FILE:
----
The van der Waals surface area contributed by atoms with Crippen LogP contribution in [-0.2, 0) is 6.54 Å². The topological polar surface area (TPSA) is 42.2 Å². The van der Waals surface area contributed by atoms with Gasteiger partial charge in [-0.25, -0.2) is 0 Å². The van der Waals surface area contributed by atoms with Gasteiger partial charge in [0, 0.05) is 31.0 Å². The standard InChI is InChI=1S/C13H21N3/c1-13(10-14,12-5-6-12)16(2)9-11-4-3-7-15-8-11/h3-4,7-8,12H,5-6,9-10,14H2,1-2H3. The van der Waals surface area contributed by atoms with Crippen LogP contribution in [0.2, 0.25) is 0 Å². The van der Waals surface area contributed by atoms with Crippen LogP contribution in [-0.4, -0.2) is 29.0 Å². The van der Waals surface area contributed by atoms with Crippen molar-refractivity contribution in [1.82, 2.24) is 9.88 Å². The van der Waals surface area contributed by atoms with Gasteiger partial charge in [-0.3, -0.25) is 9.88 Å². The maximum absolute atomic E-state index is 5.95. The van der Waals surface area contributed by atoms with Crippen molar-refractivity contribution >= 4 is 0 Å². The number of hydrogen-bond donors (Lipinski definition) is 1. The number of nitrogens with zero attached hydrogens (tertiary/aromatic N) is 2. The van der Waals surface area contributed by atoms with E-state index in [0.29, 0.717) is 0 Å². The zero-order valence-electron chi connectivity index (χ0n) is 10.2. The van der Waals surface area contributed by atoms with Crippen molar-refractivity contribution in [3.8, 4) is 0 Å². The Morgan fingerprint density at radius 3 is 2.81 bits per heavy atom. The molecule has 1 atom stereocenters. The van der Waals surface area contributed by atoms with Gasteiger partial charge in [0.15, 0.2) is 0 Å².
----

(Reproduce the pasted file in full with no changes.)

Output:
The van der Waals surface area contributed by atoms with Crippen LogP contribution in [-0.2, 0) is 6.54 Å². The topological polar surface area (TPSA) is 42.2 Å². The van der Waals surface area contributed by atoms with Gasteiger partial charge in [-0.25, -0.2) is 0 Å². The van der Waals surface area contributed by atoms with Gasteiger partial charge in [0, 0.05) is 31.0 Å². The standard InChI is InChI=1S/C13H21N3/c1-13(10-14,12-5-6-12)16(2)9-11-4-3-7-15-8-11/h3-4,7-8,12H,5-6,9-10,14H2,1-2H3. The van der Waals surface area contributed by atoms with Crippen LogP contribution in [0.2, 0.25) is 0 Å². The van der Waals surface area contributed by atoms with Crippen LogP contribution in [-0.4, -0.2) is 29.0 Å². The van der Waals surface area contributed by atoms with Crippen molar-refractivity contribution in [1.82, 2.24) is 9.88 Å². The van der Waals surface area contributed by atoms with Gasteiger partial charge in [-0.3, -0.25) is 9.88 Å². The maximum absolute atomic E-state index is 5.95. The van der Waals surface area contributed by atoms with Crippen molar-refractivity contribution >= 4 is 0 Å². The number of hydrogen-bond donors (Lipinski definition) is 1. The number of nitrogens with zero attached hydrogens (tertiary/aromatic N) is 2. The van der Waals surface area contributed by atoms with E-state index in [0.29, 0.717) is 0 Å². The zero-order valence-electron chi connectivity index (χ0n) is 10.2. The van der Waals surface area contributed by atoms with Crippen molar-refractivity contribution in [3.8, 4) is 0 Å². The Morgan fingerprint density at radius 3 is 2.81 bits per heavy atom. The molecule has 1 atom stereocenters. The van der Waals surface area contributed by atoms with Gasteiger partial charge in [0.15, 0.2) is 0 Å².